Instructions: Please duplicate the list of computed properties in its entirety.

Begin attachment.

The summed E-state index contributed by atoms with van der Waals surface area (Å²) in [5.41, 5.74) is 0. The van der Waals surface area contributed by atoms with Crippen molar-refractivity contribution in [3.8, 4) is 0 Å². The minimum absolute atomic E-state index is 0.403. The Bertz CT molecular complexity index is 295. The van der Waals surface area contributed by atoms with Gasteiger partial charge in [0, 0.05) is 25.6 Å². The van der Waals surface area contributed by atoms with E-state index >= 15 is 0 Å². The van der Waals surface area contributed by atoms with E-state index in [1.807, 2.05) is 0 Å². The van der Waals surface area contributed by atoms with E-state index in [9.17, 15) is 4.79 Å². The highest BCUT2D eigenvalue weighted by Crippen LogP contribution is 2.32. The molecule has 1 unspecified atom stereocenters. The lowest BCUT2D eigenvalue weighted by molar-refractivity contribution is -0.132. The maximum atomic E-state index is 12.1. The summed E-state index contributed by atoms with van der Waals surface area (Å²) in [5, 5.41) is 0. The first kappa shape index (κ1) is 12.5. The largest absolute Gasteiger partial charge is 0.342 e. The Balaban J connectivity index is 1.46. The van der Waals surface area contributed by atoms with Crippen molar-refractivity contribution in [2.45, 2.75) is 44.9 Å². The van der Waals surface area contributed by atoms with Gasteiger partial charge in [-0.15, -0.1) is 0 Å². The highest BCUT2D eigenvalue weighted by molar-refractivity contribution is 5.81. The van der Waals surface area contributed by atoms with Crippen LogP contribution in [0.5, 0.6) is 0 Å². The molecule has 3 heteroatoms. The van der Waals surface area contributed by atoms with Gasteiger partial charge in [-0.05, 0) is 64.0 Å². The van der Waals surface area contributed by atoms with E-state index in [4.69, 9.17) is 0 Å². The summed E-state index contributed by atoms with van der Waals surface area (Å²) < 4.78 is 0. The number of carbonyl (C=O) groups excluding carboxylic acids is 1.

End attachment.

The summed E-state index contributed by atoms with van der Waals surface area (Å²) in [5.41, 5.74) is 0. The van der Waals surface area contributed by atoms with Crippen molar-refractivity contribution in [3.8, 4) is 0 Å². The minimum absolute atomic E-state index is 0.403. The Bertz CT molecular complexity index is 295. The van der Waals surface area contributed by atoms with Gasteiger partial charge in [0, 0.05) is 25.6 Å². The van der Waals surface area contributed by atoms with E-state index >= 15 is 0 Å². The van der Waals surface area contributed by atoms with E-state index in [1.807, 2.05) is 0 Å². The van der Waals surface area contributed by atoms with E-state index in [9.17, 15) is 4.79 Å². The highest BCUT2D eigenvalue weighted by Crippen LogP contribution is 2.32. The molecule has 1 unspecified atom stereocenters. The lowest BCUT2D eigenvalue weighted by molar-refractivity contribution is -0.132. The maximum atomic E-state index is 12.1. The summed E-state index contributed by atoms with van der Waals surface area (Å²) in [5, 5.41) is 0. The first kappa shape index (κ1) is 12.5. The largest absolute Gasteiger partial charge is 0.342 e. The Balaban J connectivity index is 1.46. The van der Waals surface area contributed by atoms with Crippen molar-refractivity contribution in [2.45, 2.75) is 44.9 Å². The van der Waals surface area contributed by atoms with Gasteiger partial charge in [-0.15, -0.1) is 0 Å². The highest BCUT2D eigenvalue weighted by molar-refractivity contribution is 5.81. The van der Waals surface area contributed by atoms with Crippen LogP contribution in [0.5, 0.6) is 0 Å². The molecule has 3 heteroatoms. The van der Waals surface area contributed by atoms with Gasteiger partial charge in [-0.05, 0) is 64.0 Å². The van der Waals surface area contributed by atoms with E-state index in [4.69, 9.17) is 0 Å². The summed E-state index contributed by atoms with van der Waals surface area (Å²) < 4.78 is 0. The number of carbonyl (C=O) groups excluding carboxylic acids is 1.